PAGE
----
Pritzker warns of long-term effects of coronavirus as cases rise among youth in Illinois

Coronavirus

CHICAGO — Governor JB Pritzker said there’s a rising trend in coronavirus cases across Illinois Wednesday, and while the virus is now spreading the most among those in their 20s, he says there are reasons for everyone to be concerned.

According to the Illinois Department of Public Health, 1,759 new cases of COVID-19 and 30 additional coronavirus-related deaths have been confirmed over the past day. The largest increase in cases is among those 20-29 years old and outside the Chicago region, with the southern part of the state in particular seeing a surge.

During a press conference Wednesday, Pritzker said while there are fewer fatalities among young people who contract coronavirus, it is still “dangerous” due to long-term damage it can cause.

“It’s not a matter of, ‘how likely am I to die?’ Young people report fatigue, breathing problems and heart issues,” Pritzker said.

The statewide 7-day positivity rate from July 29-August 4 remains at 3.9 percent, near where it has been for the past week after rates began to climb in late June.

Two western Illinois regions established in the state’s “Restore Illinois” plan are at one of the state’s coronavirus “warning” levels as of August 2, with positivity rate increases in seven of the past 10 days, down from six on Tuesday. Hospitalization rates in those regions remain within the state’s limits, however.

While 10 of Illinois’ 11 regions were below a five percent infection positivity rate two weeks ago, Pritzker said only four are below that margin as of Wednesday.

Two downstate regions established in the state’s plan are still the closest the 8 percent positivity rate threshold where additional mitigation measures could be put in place, with 7.1 percent positivity in Metro East and 7.2 percent in the Southern region as of Sunday.

If a region sees three days at an 8% or higher rate, or officials report seven to 10 days of increasing positivity plus along with a 7-day increase in hospital admissions, it would be flagged for intervention.

Speaking to resident sin counties where cases are on the rise, Pritzker said if the trend continues it will “only be a matter of time” before the state steps in and implements restrictions like closing bars, ending indoor dining and more.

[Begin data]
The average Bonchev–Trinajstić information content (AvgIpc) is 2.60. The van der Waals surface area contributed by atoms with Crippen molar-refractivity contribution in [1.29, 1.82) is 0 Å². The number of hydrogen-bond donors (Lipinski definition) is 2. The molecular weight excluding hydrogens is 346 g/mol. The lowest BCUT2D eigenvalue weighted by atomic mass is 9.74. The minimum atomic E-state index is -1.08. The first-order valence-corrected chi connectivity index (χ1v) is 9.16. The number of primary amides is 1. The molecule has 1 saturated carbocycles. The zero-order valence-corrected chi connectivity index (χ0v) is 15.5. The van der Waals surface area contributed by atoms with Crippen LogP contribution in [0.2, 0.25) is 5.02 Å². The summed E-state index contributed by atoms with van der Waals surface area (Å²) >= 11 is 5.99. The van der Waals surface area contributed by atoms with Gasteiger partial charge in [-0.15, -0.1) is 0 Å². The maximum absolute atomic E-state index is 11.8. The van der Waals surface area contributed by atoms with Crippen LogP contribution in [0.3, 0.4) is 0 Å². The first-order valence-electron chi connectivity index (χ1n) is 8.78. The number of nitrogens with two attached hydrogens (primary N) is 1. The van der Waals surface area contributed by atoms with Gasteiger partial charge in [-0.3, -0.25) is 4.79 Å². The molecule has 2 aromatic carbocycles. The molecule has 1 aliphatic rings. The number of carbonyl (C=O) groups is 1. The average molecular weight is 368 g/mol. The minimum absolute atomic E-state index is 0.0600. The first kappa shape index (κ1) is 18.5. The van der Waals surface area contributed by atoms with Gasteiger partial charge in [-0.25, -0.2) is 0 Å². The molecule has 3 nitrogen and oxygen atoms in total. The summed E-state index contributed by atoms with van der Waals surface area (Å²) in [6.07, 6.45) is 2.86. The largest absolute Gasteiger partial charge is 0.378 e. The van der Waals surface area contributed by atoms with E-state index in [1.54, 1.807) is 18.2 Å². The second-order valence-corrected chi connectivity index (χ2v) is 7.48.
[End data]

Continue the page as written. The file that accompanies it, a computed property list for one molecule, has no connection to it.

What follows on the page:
“Without local action, even more stringent restrictions on public interaction – or in the extreme another stay-at-home order – might be in your future,” Pritzker said.

Health officials warn residents to heed the state mask mandate, and avoid large gatherings of any kind. IDPH Director Dr. Ngoze Ezike called the virus an “invisible threat with visible consequences” Wednsday.

“You’re tired of hearing about it, I’m tired of talking about it; believe me, I want this over as much as everyone else. But this virus is not tired, it’s trying to gain momentum,” Ezike said.

More than 46,000 tests were performed in the last 24 hours according to the IDPH, the second-highest increase reported since the start of the pandemic. Officials have been ramping up testing as the virus is seeing a resurgence both in Illinois and across the country.

The average number of cases measured over the past 14 days continues to rise since reaching its lowest point around late June. However, the 14-day average for coronavirus-related deaths is around 16 as of Wednesday, near the lowest point its reached since infection rates began to fall.

Hospitalizations statewide remain within limits set by the state as well, with 1,552 patients hospitalized with COVID-19 as of Tuesday night, including 368 in intensive care and 129 on ventilators.

To date, 186,471 cases of COVID-19 and 7,573 related deaths have been confirmed in Illinois.

The governor also spoke about a widespread unemployment insurance fraud scam, saying more than 100,000 cases in Illinois have been uncovered since March.

Pritzker said anyone who received a debit card from IDES in the mail but didn’t apply for one needs to contact the state immediately to report the possible identity theft.

Chicago Public Schools students will begin the fall with all-remote instruction, officials said Wednesday, backing away from tentative plans to have most kids return to the classroom two days a week.

Clorox disinfecting wipes won’t be fully restocked until next year due to skyrocketing demand, as the company’s CEO calls them “the hottest commodity in the business right now.” The wipes are made of the same material as face masks, medical gowns and other medical wipes, which is hard to come by.

WATCH ABOVE: Governor JB Pritzker and health officials give an update on COVID-19 in Illinois and the latest state measures Wednesday

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